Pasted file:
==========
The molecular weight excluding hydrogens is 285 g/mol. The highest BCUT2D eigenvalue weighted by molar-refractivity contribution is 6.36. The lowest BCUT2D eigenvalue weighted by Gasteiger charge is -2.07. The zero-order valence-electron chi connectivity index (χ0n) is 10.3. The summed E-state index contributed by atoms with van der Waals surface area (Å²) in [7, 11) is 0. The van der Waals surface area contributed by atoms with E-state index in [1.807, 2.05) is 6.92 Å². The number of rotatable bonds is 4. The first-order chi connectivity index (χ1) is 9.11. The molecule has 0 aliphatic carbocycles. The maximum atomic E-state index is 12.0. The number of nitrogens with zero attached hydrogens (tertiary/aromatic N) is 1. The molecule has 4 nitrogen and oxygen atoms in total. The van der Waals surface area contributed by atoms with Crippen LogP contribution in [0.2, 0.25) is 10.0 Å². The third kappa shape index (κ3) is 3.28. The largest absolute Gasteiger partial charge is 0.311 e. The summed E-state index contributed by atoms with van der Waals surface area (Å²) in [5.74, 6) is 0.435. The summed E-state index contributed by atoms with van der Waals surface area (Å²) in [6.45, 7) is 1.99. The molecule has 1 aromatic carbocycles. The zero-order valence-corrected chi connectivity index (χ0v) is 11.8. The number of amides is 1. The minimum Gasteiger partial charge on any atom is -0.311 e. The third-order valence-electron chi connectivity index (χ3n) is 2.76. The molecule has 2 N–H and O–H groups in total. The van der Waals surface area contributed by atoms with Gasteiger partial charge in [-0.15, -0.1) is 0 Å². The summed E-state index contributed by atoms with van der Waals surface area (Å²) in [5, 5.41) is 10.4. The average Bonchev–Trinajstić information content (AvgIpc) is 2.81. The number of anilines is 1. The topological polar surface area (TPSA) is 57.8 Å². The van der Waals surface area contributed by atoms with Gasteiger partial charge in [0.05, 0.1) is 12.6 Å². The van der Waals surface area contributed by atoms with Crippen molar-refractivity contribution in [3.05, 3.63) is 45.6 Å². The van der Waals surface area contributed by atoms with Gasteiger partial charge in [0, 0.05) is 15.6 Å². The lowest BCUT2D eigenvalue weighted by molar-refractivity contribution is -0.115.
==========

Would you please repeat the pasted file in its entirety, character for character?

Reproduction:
The molecular weight excluding hydrogens is 285 g/mol. The highest BCUT2D eigenvalue weighted by molar-refractivity contribution is 6.36. The lowest BCUT2D eigenvalue weighted by Gasteiger charge is -2.07. The zero-order valence-electron chi connectivity index (χ0n) is 10.3. The summed E-state index contributed by atoms with van der Waals surface area (Å²) in [7, 11) is 0. The van der Waals surface area contributed by atoms with E-state index in [1.807, 2.05) is 6.92 Å². The number of rotatable bonds is 4. The first-order chi connectivity index (χ1) is 9.11. The molecule has 0 aliphatic carbocycles. The maximum atomic E-state index is 12.0. The number of nitrogens with zero attached hydrogens (tertiary/aromatic N) is 1. The molecule has 4 nitrogen and oxygen atoms in total. The van der Waals surface area contributed by atoms with Crippen LogP contribution in [0.2, 0.25) is 10.0 Å². The third kappa shape index (κ3) is 3.28. The largest absolute Gasteiger partial charge is 0.311 e. The summed E-state index contributed by atoms with van der Waals surface area (Å²) in [5.74, 6) is 0.435. The summed E-state index contributed by atoms with van der Waals surface area (Å²) in [6.45, 7) is 1.99. The molecule has 1 aromatic carbocycles. The zero-order valence-corrected chi connectivity index (χ0v) is 11.8. The number of amides is 1. The minimum Gasteiger partial charge on any atom is -0.311 e. The third-order valence-electron chi connectivity index (χ3n) is 2.76. The molecule has 2 N–H and O–H groups in total. The van der Waals surface area contributed by atoms with Gasteiger partial charge in [-0.15, -0.1) is 0 Å². The summed E-state index contributed by atoms with van der Waals surface area (Å²) in [5, 5.41) is 10.4. The average Bonchev–Trinajstić information content (AvgIpc) is 2.81. The number of anilines is 1. The topological polar surface area (TPSA) is 57.8 Å². The van der Waals surface area contributed by atoms with Gasteiger partial charge in [0.05, 0.1) is 12.6 Å². The van der Waals surface area contributed by atoms with Crippen molar-refractivity contribution in [3.05, 3.63) is 45.6 Å². The van der Waals surface area contributed by atoms with Gasteiger partial charge in [0, 0.05) is 15.6 Å². The lowest BCUT2D eigenvalue weighted by molar-refractivity contribution is -0.115.